Words by Ruth Hopkins
Photographs by Michael Hauptman
Ruth Hopkins invites us to behold Wakan Tanka, the essence at the heart of Oceti Sakowin spirituality, in which the sacred flows through everything: from the movement of muscles to the stars in the sky.
More often than not, many of us are so wrapped up in our busy lives that we seldom take the opportunity to be present—not just physically but mentally, emotionally, and spiritually as well. There’s so much going on around us at any given instant. Alas, we miss out both on the subtleties and on the big picture as a whole.
Our current world is awash with distractions, and we get caught up in these. Duly so. I’m not embellishing when I say we are in unprecedented times. We are quite possibly living at the end of the age of man, mainly because of the climate chaos that has been unleashed upon our world thanks to rampant, unchecked capitalism, colonialism, and a system of white supremacy whose “civilization” was built on land stolen from murdered Indigenous peoples and the labor of enslaved Africans.
To reconnect with the world and challenge oppressive systems, we must turn to Indigenous spirituality. In order to understand Indigenous spirituality, we must practice being present. Only when we observe nature with an understanding of ourselves as part of it—by watching, listening, touching, and using all of our senses to interact with it—will nature teach us about the connectedness that binds us as one and what “sacred” really means.
When settler priests invaded Oceti Sakowin (Dakota/Lakota/Nakota Sioux Nation) territory, they asked us how we say “God” in our language. We responded with “Wakan Tanka,” translated as “the Great Mystery”—but there’s so much more to it.
Wakan Tanka and the Great Mystery are just one name for this spiritual essence. They are also called Nagi Tanka, the Great Spirit. They take many forms. One of those forms is Takuskanskan—that which causes movement of any kind. It is Takuskanskan that causes water to flow through streams, rivers, and underground aquifers. Takuskanskan provides our muscles with the strength to propel ourselves and other objects. Takuskanskan causes the stars to fall. Takuskanskan is the very essence of motion.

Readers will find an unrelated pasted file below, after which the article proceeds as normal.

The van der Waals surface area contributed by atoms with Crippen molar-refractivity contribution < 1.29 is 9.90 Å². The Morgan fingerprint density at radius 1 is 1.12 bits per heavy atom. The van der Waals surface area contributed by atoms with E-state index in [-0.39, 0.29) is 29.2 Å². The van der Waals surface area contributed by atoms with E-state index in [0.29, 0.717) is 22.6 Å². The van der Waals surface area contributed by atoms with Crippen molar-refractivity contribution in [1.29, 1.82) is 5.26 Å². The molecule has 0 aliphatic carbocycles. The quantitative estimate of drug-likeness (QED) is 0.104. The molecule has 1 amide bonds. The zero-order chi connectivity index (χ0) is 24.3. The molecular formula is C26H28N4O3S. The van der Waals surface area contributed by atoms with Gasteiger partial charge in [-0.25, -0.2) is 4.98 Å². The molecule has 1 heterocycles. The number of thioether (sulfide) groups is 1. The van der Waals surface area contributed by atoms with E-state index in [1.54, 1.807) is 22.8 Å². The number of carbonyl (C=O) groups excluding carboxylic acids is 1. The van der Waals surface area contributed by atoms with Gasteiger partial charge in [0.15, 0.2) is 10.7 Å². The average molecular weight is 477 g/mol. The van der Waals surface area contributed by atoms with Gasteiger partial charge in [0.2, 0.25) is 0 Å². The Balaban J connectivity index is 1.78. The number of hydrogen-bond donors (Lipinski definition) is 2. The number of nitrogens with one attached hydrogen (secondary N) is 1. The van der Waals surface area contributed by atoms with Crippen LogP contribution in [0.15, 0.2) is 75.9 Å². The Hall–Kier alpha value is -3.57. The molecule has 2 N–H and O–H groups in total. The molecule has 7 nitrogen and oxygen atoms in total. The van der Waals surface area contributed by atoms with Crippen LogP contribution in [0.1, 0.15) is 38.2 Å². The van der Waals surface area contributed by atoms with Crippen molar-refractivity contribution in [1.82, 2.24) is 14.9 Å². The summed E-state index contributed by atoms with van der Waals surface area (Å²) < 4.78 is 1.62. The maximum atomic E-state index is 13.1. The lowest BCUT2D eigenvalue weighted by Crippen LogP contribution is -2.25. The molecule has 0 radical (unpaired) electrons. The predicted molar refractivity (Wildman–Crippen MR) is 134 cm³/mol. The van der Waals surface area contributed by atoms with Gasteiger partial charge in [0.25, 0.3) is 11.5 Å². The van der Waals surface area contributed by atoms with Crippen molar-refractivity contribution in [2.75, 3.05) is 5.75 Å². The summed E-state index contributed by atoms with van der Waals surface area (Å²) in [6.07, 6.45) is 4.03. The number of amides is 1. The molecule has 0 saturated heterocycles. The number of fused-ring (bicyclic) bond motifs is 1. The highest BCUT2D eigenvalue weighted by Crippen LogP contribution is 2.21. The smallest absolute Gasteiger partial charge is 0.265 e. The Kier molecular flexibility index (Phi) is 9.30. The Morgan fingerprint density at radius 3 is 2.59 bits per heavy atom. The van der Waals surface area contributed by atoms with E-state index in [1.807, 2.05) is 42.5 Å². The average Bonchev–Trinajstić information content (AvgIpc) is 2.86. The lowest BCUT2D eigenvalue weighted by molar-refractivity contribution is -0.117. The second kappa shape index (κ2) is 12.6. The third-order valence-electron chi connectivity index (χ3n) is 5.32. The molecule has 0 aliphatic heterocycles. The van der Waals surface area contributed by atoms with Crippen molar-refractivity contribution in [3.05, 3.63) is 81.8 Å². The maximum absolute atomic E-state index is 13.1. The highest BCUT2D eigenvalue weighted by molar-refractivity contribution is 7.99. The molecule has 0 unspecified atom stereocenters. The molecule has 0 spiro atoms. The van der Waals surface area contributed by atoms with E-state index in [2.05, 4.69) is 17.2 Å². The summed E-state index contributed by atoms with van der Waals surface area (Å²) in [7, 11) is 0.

Wakan Tanka is also the sky that we humans can see from the surface of our planet, but they are also that which we cannot see. Wakan Tanka is the dark matter that makes up over a quarter of our universe, existing within the void. They are also the Wi (the sun) and Han-Wi (the moon).
Ina Maka, Mother Earth, is Wakan Tanka, too, as is Inyan, Rock. They are our original grandmother and grandfather. This is why when we pray, we will sometimes say “Tunkasila,” (Grandfather) instead of Wakan Tanka. We use these relational terms when we are praying to our ancestors.
Wakan Tanka is also the Wind, the Thunderbeings, the Winged Ones, and the Beautiful Woman, Wohpe.
When we truly grasp the concept that we are all related, it becomes that much harder to kill our brethren.
The Oceti Sakowin also called Wohpe “White Buffalo Calf Woman.” Long ago, White Buffalo Calf Woman visited the Oceti Sakowin. She carries prayers through smoke. It is she who gifted us with the canupa (the sacred pipe) and our seven sacred rites:
· Inipi: Sweat Lodge. This steam bath with four sacred doors symbolizes the womb of Mother Earth. Within, we are strengthened, purified, and healed.
· Hanbleceyapi: The Vision Quest. Those who cry for a vision and seek insight are sent to a secluded area with just their canupa. They go without food or water for up to four days, until they receive a revelation. Dreams are more real than waking life, as Tasunka Witko, Crazy Horse, said.
· Wanagi Wicagluha: Mourning Ceremony. When loved ones die, their spirits can linger on the earthly plane among their people for a year. This rite allows us to grieve and commune with the spirits of our dead loved ones before releasing them back to the stars.
· Wiwanyang Wacipi: The Sun Dance. Dancers go without food or water for four days, dancing around the Tree of Life, which represents Wakan Tanka and the Center of the Universe, giving flesh offerings from their bodies. Everything goes in a circle in Sun Dance—and outside of it as well.